A hairy arm with rolled-up sleeves appeared, followed by the owner of the voice, a massive soldier with the hashes of a sergeant-major. The hairy arm grabbed Luca by the back of his utility webbing and yanked him back into cover. “Mazzo. Get me a scan!” Two drawn-out seconds went by. “Now, Mazzo. Now!”

Another voice, coolly professional and bitingly acidic at the same time. “All clear, Sarge. No other life signs, no guns, no explosives. All green.”

Sarge, in a low and growling voice. “You motherfucking morons. You’re the most incompetent little fucks I have ever had the misfortune of serving with. You never learn. It’s a miracle any of you are still alive. First, you secure the area with the biggest fucking gun you have. Then scan the motherfucking area to see if there might be, I don’t know, like an ambush or a sniper or a suicide bomber or something.” He was screaming at the top of his voice by now, spittle flying. “How fucking hard can it be?” The last sentence was hammered out, word by word.

The hulking shape of Sarge towered out of the mist, like some ancient lighthouse hewn from rough, unyielding granite. “You, kid. Front and center.” Haides guessed that meant him, so he scurried over. A massive fist immediately grabbed the front of his shirt and pulled him close, forcing the cool ceramic barrel-cover of a heavy pulse pistol into a hollow cheek.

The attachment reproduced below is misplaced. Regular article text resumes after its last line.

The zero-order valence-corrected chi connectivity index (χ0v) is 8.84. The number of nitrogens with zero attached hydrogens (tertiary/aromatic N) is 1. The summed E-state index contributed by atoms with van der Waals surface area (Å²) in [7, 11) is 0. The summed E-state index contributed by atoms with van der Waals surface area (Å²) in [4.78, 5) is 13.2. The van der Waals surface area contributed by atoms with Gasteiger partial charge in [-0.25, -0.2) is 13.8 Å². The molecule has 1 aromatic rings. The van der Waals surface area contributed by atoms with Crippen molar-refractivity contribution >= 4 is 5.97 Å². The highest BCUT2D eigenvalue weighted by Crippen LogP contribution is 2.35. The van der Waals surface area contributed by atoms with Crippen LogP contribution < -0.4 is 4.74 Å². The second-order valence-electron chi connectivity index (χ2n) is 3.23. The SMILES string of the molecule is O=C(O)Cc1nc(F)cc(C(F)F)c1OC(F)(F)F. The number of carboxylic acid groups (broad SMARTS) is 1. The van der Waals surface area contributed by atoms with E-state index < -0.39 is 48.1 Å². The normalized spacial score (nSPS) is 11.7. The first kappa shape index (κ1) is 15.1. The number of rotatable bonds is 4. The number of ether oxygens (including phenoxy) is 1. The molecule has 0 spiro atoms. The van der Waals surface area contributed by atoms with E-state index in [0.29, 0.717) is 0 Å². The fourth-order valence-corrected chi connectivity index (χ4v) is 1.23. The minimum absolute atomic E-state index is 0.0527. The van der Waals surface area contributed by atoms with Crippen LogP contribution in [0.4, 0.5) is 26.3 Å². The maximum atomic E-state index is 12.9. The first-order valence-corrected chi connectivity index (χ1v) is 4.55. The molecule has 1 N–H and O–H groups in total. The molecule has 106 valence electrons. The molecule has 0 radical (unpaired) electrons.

“Hey Sarge,” the GI called Luca said, getting up and out of cover again, moving forward, “no need to get all worked up. I know the kid. He comes here with his mother from time to time. You know, the curvy one with the dark hair. The one that Colonel Burness likes,” he added when the mention of dark hair didn’t ring any of the hairy non-com’s bells. “That’s why I didn’t fry his little brain. He’s cool. You can let him through.”

So he was going to shoot. Haides vowed silently never to pull a stunt like that again.